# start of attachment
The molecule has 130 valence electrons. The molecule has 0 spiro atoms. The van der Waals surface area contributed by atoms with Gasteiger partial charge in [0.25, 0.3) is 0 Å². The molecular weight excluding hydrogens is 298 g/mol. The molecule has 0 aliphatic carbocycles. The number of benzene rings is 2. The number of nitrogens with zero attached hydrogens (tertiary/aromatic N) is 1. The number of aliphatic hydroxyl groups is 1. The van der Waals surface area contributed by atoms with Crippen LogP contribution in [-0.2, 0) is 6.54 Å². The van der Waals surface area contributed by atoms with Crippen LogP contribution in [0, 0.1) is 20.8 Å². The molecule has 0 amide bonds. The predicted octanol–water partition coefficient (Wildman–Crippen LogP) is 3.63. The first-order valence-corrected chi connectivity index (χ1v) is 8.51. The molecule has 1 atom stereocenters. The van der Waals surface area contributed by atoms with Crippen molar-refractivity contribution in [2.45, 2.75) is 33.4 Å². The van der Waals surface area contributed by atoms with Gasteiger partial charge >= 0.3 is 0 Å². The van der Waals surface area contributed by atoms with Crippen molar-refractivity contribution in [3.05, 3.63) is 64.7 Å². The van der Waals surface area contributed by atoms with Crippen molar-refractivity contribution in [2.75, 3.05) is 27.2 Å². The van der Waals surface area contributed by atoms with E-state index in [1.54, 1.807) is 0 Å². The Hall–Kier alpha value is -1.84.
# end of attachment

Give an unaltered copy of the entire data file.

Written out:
The molecule has 130 valence electrons. The molecule has 0 spiro atoms. The van der Waals surface area contributed by atoms with Gasteiger partial charge in [0.25, 0.3) is 0 Å². The molecular weight excluding hydrogens is 298 g/mol. The molecule has 0 aliphatic carbocycles. The number of benzene rings is 2. The number of nitrogens with zero attached hydrogens (tertiary/aromatic N) is 1. The number of aliphatic hydroxyl groups is 1. The van der Waals surface area contributed by atoms with Crippen LogP contribution in [-0.2, 0) is 6.54 Å². The van der Waals surface area contributed by atoms with Crippen LogP contribution in [0, 0.1) is 20.8 Å². The molecule has 0 amide bonds. The predicted octanol–water partition coefficient (Wildman–Crippen LogP) is 3.63. The first-order valence-corrected chi connectivity index (χ1v) is 8.51. The molecule has 1 atom stereocenters. The van der Waals surface area contributed by atoms with Crippen molar-refractivity contribution in [2.45, 2.75) is 33.4 Å². The van der Waals surface area contributed by atoms with Gasteiger partial charge >= 0.3 is 0 Å². The van der Waals surface area contributed by atoms with Crippen molar-refractivity contribution in [3.05, 3.63) is 64.7 Å². The van der Waals surface area contributed by atoms with Crippen molar-refractivity contribution in [2.75, 3.05) is 27.2 Å². The van der Waals surface area contributed by atoms with E-state index in [1.54, 1.807) is 0 Å². The Hall–Kier alpha value is -1.84.